Design phase of fire hall approved

Project Watershed request also approved

  • Feb. 18, 2015 1:00 p.m.

Scott Stanfield

Record Staff

Courtenay council approved Monday $150,000 for the design and costing phase of the proposed fire hall project on the east side of town.

Last year before the election, the previous council voted unanimously to proceed with a new satellite fire hall and training ground east of the Courtenay River. Construction of the training ground is underway.

Early this month, the new council had deferred the $150,000 pending further information about the need for a satellite hall — as well as the impact of not constructing the facility. During the election campaign, Coun. Erik Eriksson said residents requested a second look at the project.

Among other benefits, a new station would improve response times to East Courtenay and areas north of the city, according to a staff report. Vulnerability and higher insurance rates for commercial properties are some of the risks of not building a station.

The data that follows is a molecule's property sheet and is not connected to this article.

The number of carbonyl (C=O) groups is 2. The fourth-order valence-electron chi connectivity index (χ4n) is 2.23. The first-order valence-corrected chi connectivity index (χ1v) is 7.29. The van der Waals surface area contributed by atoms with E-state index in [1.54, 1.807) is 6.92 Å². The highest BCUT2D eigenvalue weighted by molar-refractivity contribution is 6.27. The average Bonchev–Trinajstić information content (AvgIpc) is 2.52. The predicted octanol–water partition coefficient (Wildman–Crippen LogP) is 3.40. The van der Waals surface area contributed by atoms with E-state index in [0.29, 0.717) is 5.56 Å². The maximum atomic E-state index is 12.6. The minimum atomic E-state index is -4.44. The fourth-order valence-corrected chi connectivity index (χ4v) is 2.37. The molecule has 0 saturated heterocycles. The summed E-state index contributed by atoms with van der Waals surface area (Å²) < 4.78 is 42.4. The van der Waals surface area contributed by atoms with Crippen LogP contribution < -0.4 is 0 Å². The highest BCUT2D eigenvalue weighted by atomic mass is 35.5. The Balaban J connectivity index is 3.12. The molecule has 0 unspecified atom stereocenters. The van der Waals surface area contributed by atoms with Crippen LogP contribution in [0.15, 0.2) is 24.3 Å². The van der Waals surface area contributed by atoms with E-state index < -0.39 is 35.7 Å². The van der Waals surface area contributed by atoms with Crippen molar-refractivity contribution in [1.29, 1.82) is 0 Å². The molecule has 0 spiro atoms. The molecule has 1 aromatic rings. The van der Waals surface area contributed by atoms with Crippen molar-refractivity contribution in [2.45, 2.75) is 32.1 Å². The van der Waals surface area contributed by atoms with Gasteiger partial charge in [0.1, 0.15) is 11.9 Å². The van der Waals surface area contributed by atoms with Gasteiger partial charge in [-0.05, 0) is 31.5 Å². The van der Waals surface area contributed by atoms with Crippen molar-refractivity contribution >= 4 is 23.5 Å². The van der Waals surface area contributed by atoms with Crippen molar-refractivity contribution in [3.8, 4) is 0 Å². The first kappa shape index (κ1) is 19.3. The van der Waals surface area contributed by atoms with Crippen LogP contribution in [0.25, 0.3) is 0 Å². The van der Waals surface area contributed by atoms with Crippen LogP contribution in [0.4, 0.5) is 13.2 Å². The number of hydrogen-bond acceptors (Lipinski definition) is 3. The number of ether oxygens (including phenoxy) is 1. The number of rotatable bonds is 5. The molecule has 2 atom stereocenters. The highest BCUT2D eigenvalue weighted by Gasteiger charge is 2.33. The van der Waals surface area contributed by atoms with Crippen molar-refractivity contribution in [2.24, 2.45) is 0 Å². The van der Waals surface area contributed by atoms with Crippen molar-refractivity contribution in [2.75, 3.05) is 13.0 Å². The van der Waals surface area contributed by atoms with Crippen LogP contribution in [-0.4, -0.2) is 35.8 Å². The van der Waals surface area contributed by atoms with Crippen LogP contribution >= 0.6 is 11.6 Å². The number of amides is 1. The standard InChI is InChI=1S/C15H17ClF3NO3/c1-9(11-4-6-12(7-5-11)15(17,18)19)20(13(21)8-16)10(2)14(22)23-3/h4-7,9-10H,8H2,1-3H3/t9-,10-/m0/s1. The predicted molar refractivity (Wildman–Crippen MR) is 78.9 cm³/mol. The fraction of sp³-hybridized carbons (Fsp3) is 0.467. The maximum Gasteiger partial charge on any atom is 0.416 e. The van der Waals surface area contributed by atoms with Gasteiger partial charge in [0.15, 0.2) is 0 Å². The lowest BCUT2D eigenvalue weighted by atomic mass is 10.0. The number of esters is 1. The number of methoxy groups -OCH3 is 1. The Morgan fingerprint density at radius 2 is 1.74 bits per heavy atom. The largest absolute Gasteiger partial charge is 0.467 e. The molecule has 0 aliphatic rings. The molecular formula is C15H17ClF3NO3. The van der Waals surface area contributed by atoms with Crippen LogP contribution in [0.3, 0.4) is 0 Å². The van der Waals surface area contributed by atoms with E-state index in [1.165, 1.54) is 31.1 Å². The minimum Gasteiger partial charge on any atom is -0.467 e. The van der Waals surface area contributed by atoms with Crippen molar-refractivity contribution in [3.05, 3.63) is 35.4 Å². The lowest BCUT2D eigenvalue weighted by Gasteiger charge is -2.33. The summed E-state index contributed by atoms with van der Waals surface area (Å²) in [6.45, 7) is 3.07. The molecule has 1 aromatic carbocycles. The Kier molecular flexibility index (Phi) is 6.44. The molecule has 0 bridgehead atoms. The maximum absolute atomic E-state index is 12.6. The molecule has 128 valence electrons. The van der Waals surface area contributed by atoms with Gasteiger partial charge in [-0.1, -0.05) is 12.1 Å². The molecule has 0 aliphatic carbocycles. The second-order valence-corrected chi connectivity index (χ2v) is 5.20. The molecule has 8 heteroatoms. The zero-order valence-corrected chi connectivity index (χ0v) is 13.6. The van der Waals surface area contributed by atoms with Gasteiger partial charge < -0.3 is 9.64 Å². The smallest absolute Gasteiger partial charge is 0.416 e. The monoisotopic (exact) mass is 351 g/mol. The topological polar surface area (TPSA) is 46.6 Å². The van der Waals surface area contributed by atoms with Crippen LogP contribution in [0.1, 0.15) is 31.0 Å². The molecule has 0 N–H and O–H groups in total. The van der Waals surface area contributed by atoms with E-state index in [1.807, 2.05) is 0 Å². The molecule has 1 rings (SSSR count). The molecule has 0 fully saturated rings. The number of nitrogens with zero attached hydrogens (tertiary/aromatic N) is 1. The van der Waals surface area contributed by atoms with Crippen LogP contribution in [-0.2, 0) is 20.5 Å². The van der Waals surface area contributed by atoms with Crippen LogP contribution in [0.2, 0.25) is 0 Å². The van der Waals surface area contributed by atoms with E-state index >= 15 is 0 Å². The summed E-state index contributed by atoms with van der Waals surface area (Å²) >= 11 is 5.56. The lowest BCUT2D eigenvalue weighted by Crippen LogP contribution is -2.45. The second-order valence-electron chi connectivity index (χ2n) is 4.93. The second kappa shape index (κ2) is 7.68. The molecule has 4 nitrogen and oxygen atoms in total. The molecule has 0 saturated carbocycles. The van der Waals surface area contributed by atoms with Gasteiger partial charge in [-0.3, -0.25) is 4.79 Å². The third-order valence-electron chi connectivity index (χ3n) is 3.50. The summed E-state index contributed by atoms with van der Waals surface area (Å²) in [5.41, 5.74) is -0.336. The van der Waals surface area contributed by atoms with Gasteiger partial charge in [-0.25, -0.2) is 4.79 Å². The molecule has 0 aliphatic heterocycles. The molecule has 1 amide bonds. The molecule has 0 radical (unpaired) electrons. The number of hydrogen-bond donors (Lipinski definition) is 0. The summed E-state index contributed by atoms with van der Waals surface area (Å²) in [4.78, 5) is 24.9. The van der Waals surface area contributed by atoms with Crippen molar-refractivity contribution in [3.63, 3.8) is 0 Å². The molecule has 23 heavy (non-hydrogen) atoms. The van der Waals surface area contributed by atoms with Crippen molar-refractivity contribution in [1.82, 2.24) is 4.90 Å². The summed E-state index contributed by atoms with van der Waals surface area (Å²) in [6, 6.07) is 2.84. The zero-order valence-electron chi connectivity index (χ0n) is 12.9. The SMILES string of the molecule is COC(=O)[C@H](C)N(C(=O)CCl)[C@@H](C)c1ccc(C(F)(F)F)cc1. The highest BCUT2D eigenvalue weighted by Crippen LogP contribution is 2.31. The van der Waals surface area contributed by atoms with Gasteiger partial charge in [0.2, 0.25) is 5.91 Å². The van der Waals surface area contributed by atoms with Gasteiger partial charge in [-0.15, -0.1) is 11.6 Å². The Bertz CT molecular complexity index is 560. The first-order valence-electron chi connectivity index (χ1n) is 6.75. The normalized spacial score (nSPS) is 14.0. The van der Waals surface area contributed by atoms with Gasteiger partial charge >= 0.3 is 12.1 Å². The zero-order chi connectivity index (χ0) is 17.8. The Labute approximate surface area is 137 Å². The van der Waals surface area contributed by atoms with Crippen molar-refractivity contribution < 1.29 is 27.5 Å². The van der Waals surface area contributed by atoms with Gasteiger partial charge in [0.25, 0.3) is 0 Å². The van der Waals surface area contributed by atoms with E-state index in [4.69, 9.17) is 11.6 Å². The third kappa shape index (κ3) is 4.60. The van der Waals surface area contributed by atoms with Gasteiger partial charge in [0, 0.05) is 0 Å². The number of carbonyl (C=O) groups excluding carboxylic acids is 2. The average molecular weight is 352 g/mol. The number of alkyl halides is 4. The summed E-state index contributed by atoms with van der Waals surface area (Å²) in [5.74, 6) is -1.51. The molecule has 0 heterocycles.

Construction of the hall is estimated at about $5.5 million on the high end. Funding would need to be sourced from new borrowing.


Council approved a $25,800 request from the Project Watershed Society and in-kind support valued at $3,500 to contribute to the group’s Airpark Lagoon Breach Project. For five years, Project Watershed has been working with the City to install a fish-friendly culvert that would breach the lagoon dike on the Courtenay River side.

Coun. Doug Hillian considers the initiative to be a “worthwhile and valuable project.”

The estimate for the project is $280,800, about half of which is being secured. The remainder is pending granting adjudication processes.


Council approved a Hillian resolution to support in principle an initiative from Project Watershed and the Nature Conservancy of Canada to restore the former Fields Sawmill site to a natural state.

The resolution also calls for a council appointee to liaise with the initiative.

Eriksson noted the loss of jobs when the mill closed in 2005, leaving a “pile of cement” at the site near the 17th Street Bridge.

“I think they (company) should be willing to give something back,” he said.


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